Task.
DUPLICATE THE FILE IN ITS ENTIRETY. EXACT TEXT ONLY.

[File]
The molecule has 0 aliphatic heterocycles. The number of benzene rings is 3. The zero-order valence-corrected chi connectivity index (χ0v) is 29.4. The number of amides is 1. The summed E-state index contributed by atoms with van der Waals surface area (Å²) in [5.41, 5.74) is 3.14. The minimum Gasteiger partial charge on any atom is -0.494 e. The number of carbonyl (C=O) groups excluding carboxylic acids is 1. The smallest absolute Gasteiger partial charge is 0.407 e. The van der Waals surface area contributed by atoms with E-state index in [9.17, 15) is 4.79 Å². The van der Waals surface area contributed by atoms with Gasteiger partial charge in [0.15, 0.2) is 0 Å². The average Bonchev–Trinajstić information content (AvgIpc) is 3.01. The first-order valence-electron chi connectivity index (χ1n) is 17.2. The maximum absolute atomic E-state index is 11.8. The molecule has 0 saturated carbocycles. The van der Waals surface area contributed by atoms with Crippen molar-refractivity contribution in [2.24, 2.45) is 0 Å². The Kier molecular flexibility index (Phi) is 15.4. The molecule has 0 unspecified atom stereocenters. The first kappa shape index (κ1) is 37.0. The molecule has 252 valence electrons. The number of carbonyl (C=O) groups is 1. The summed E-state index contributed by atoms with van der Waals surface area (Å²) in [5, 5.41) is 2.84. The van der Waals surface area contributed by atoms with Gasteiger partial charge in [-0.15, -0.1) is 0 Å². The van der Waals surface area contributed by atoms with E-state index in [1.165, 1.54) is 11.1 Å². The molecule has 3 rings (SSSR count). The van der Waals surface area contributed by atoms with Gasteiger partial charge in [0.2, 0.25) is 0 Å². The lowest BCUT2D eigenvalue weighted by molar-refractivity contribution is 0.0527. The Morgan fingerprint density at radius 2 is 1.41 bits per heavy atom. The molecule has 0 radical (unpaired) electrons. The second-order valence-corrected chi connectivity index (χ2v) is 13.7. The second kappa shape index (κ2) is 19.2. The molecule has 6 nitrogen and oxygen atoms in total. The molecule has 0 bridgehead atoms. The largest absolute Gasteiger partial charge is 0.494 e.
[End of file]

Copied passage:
The molecule has 0 aliphatic heterocycles. The number of benzene rings is 3. The zero-order valence-corrected chi connectivity index (χ0v) is 29.4. The number of amides is 1. The summed E-state index contributed by atoms with van der Waals surface area (Å²) in [5.41, 5.74) is 3.14. The minimum Gasteiger partial charge on any atom is -0.494 e. The number of carbonyl (C=O) groups excluding carboxylic acids is 1. The smallest absolute Gasteiger partial charge is 0.407 e. The van der Waals surface area contributed by atoms with E-state index in [9.17, 15) is 4.79 Å². The van der Waals surface area contributed by atoms with Gasteiger partial charge in [0.15, 0.2) is 0 Å². The average Bonchev–Trinajstić information content (AvgIpc) is 3.01. The first-order valence-electron chi connectivity index (χ1n) is 17.2. The maximum absolute atomic E-state index is 11.8. The molecule has 0 saturated carbocycles. The van der Waals surface area contributed by atoms with Crippen molar-refractivity contribution in [2.24, 2.45) is 0 Å². The Kier molecular flexibility index (Phi) is 15.4. The molecule has 0 unspecified atom stereocenters. The first kappa shape index (κ1) is 37.0. The molecule has 252 valence electrons. The number of carbonyl (C=O) groups is 1. The summed E-state index contributed by atoms with van der Waals surface area (Å²) in [5, 5.41) is 2.84. The van der Waals surface area contributed by atoms with Gasteiger partial charge in [-0.15, -0.1) is 0 Å². The van der Waals surface area contributed by atoms with E-state index in [1.165, 1.54) is 11.1 Å². The molecule has 3 rings (SSSR count). The van der Waals surface area contributed by atoms with Gasteiger partial charge in [0.2, 0.25) is 0 Å². The lowest BCUT2D eigenvalue weighted by molar-refractivity contribution is 0.0527. The Morgan fingerprint density at radius 2 is 1.41 bits per heavy atom. The molecule has 0 radical (unpaired) electrons. The second-order valence-corrected chi connectivity index (χ2v) is 13.7. The second kappa shape index (κ2) is 19.2. The molecule has 6 nitrogen and oxygen atoms in total. The molecule has 0 bridgehead atoms. The largest absolute Gasteiger partial charge is 0.494 e.